Vietnam has great efforts in ensuring labourers’ rights: Op-Ed

WVR/VNA - At the recent US Department of Commerce (DOC)’s hearing on the recognition of Vietnam's market economy status on May 8, Vietnamese representatives presented arguments, information, and data affirming that the Vietnamese economy completely meets the criteria and is doing even better than many economies that have gained the status.
Vietnam shows great attention, efforts in ensuring labourers’ rights: Op-Ed
Vietnam shows great attention, efforts in ensuring labourers’ rights: Prime Minister Pham Minh Chinh visits and extends New Year wishes to urban environmental sanitation workers in Hanoi. (Photo: VNA)

Former US Ambassador to Vietnam Ted Osius, who is now Head of the US-ASEAN Business Council, underlined that Vietnam is already a market economy.

"It has met key criteria such as currency convertibility and is ready for an accurate designation," Osius was quoted by Reuters as saing, adding that American businesses are already investing significantly in Vietnam as they recognise its growth potential.

However, with a hostile attitude and lack of good will, the Human Rights Watch (HRW) immediately issued a statement that the Vietnamese Government is giving false or misleading information to the US and other economic partners in order to obtain or maintain preferential trade regulations. Along with that, it provided false analyses and assessments about workers' rights.

Reality shows that for many years, with a lack of goodwill, the HRW has not missed any "opportunities", from political and diplomatic events to economic-political or judicial activities, to attack, distort, pressure, and lower Vietnam's reputation in the international arena.

At a press conference on May 9, Foreign Ministry Spokesperson Pham Thu Hang said that Vietnam welcomes the US to hold the hearing.

She underlined that so far, 72 countries have recognised Vietnam as a market economy, including such large economies as the UK, Canada, Australia, and Japan. Vietnam has also participated in 16 bilateral and multilateral free trade agreements with more than 60 partners across the world, she noted.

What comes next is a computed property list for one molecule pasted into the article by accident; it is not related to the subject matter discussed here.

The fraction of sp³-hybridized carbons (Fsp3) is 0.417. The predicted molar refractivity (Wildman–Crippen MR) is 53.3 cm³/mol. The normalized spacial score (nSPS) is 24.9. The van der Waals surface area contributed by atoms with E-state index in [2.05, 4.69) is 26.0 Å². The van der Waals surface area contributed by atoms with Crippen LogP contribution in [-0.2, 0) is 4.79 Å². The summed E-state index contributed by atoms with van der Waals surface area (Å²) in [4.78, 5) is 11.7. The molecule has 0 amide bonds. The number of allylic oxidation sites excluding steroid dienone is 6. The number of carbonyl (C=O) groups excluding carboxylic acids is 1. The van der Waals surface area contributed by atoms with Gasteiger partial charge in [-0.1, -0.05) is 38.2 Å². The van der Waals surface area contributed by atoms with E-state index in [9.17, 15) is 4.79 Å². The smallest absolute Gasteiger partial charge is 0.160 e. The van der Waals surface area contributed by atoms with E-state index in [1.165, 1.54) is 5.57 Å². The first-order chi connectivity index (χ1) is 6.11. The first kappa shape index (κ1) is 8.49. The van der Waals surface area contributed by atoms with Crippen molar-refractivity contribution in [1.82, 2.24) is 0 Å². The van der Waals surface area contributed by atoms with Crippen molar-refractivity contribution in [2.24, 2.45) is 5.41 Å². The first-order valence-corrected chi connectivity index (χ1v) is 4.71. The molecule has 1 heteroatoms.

This partly shows that Vietnam's efforts in building a dynamic and effective market economy have been recognised by the international community, and are an important basis for the country’s cooperation relations to become deeper and deeper. Therefore, HRW's arguments, which deliberately deny the market economy in Vietnam and provide information that does not reflect the truth about the rights of Vietnamese workers, are biased and extreme, and cannot be accepted.

In Vietnam, working and employment are among the basic rights of citizens which have received special attention from the Party and State, and been concretised in legal documents and implemented in real life.

Article 35 of the 2013 Constitution clarifies that citizens have the right to work and to choose their occupations, employment and workplaces. Employees are guaranteed equal and safe working conditions; and have the right to wages and rest periods. Discriminatory treatment, forced labour or the employment of people below the minimum working age is prohibited.

On the basis of the Constitution, the 2019 Labour Code affirms in Clause 1 of Article 4 on State policies on labour to ensure the lawful and legitimate rights and interests of workers and of persons working without an employment relationship and to encourage agreements that provide conditions for workers that are more favourable than those provided in labour law.

It defines the rights and obligations of labourers, including the rights to receive a wage commensurate with their occupational qualifications and skills on the basis of an agreement reached with the employers, to be provided with labour protection and work in a safe and healthy environment, and to take entitled leave and paid annual leave and receive collective welfare benefits.